Hey there, time traveller!
This article was published 30/8/2012 (1337 days ago), so information in it may no longer be current.
Happy new year!
OK, that wish may seem a little out of synch entering the Labour Day weekend, but for a lot of people, the end of summer marks a point of renewal and a feeling of "back to work." It's a great time to make plans and move forward.
Hopefully, your summer included some serious relaxing and downtime. The beginning of September may, therefore, be the perfect opportunity to renew your commitment to your personal vision and goals and to update your financial plan.
All of this is top of my mind, as I spent the summer finishing a book I hope will help people achieve their financial and life goals. Here's a summary of some of the things I have found in my research.
The most important thing about achieving success is to set specific, measurable and challenging goals. The stronger your commitment to your goals, the more likely you are to reach them.
Close your eyes now and create a picture in your mind of where you want to be in three and five years. Make the picture vivid and clear in every detail. Think about how you will feel, the things you will be doing, the people you will be with and the freedom you are enjoying.
Be optimistic and create a picture that truly excites you. Make the picture real.
Now try to get more detailed. Make your goals SMART. SMART goals are specific, measurable, attainable, realistic and time-bound.
Research has proven the most important factor in achieving success is having specific goals and a written plan to reach those goals. (What They Don't Teach You at Harvard Business School, by Mark H. McCormack, Bantam Books.)
Next comes the Financial Planning Process -- the Six Steps.
Step 1 is to determine your starting point, by taking a snapshot of where you are today. This means adding up your assets (things you own) and your liabilities (amounts you owe) and calculating your net worth. You can set goals specific to asset growth, decreases in liabilities or tied to an increase in net worth.
Income and expenses are also part of that snapshot. What are your current expenses compared to your income? This helps you determine your saving capacity and the resources you have available to reach your goals. You might also want to set specific targets to decrease spending and live within your means.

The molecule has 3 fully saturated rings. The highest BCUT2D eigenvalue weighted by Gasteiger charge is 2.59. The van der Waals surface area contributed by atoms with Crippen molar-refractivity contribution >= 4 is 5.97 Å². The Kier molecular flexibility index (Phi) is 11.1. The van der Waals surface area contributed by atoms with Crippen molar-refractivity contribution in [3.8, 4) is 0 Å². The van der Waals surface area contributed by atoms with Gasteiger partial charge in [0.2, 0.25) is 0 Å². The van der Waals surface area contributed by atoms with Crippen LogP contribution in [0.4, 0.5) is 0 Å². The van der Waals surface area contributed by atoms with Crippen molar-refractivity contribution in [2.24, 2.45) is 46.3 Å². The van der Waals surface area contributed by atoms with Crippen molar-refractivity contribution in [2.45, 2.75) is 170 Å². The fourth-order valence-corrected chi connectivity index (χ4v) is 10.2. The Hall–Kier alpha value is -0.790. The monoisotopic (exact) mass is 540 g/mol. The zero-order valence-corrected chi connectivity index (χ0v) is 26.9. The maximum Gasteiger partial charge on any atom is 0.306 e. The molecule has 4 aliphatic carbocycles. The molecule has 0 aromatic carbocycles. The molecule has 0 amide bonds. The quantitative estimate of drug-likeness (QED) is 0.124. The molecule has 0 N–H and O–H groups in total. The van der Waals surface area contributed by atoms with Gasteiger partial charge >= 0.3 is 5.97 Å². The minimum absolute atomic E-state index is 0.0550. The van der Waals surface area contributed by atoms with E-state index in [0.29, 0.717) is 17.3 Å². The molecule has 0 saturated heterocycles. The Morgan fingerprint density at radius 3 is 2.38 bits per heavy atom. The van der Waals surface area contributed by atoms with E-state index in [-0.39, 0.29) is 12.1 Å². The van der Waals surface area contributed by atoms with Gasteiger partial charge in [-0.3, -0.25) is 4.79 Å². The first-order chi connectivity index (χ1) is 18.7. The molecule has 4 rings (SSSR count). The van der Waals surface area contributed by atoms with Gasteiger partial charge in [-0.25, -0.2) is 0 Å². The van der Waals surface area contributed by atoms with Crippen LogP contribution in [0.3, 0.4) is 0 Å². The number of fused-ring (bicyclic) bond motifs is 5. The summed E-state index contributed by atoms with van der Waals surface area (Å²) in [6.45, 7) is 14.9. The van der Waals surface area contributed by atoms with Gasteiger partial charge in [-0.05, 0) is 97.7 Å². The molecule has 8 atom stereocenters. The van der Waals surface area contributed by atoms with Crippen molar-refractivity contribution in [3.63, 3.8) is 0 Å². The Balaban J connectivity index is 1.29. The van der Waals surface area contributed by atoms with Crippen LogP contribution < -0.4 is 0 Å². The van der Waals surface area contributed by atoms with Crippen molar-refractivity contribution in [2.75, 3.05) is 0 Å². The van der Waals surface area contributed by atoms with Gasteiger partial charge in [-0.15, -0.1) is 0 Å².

Take a snapshot of other items, such as your tax situation, estate plan, life insurance needs and disability coverage.
Step 2 is setting those specific, measurable goals. This is a statement of where you want to go. If your goal is "increase my net worth 10 per cent by Dec. 31, 2013," then you can put a specific number on that goal and develop a plan to reach it.
Step 3 is determining the gap between where you are and where you want to go. This will present both challenges and opportunities. If your goal is to pay off certain debts by year-end, then writing down all your specific obligations, their interest rates and payment amounts will show you opportunities to reduce the interest rate on some, and ways to focus on certain debts first. By fixating on your goal, a plan will begin to develop. Don't hesitate to ask for help -- we all do.
Step 4 is examining the alternate routes to your destination. Again, help may be valuable. There are always many options in financial planning and it's important you examine several before you make your decisions.
Step 5 is putting the ideas into action -- executing your plan. Without action, there are only good intentions. Get going.
Your motivation will come from the plan itself and the vision of success it shows you. Remind yourself regularly of your vision, your goals and your reasons for wanting to achieve those goals.
Step 6 is to periodically review your progress and update your plan as needed. This is an important and ongoing activity to ensure planning is a process rather than a one-time event. As your situation changes, your plan will need to be updated and modified. For best success, this complete review and update should take place at least once a year, with quarterly measurements of progress along the way.
Financial planning can be an exciting autumn sport, and achieving financial success is certainly thrilling. Please put some time aside this weekend to get started, before all the other fall busy-ness starts to take over.
I will raise a glass to your success!
Dollars and Sense is meant as an introduction to this topic and should not in any way be construed as a replacement for personalized professional advice.
David Christianson is a fee-for-service financial planner with Wellington West Total Wealth Management Inc., a portfolio manager (restricted).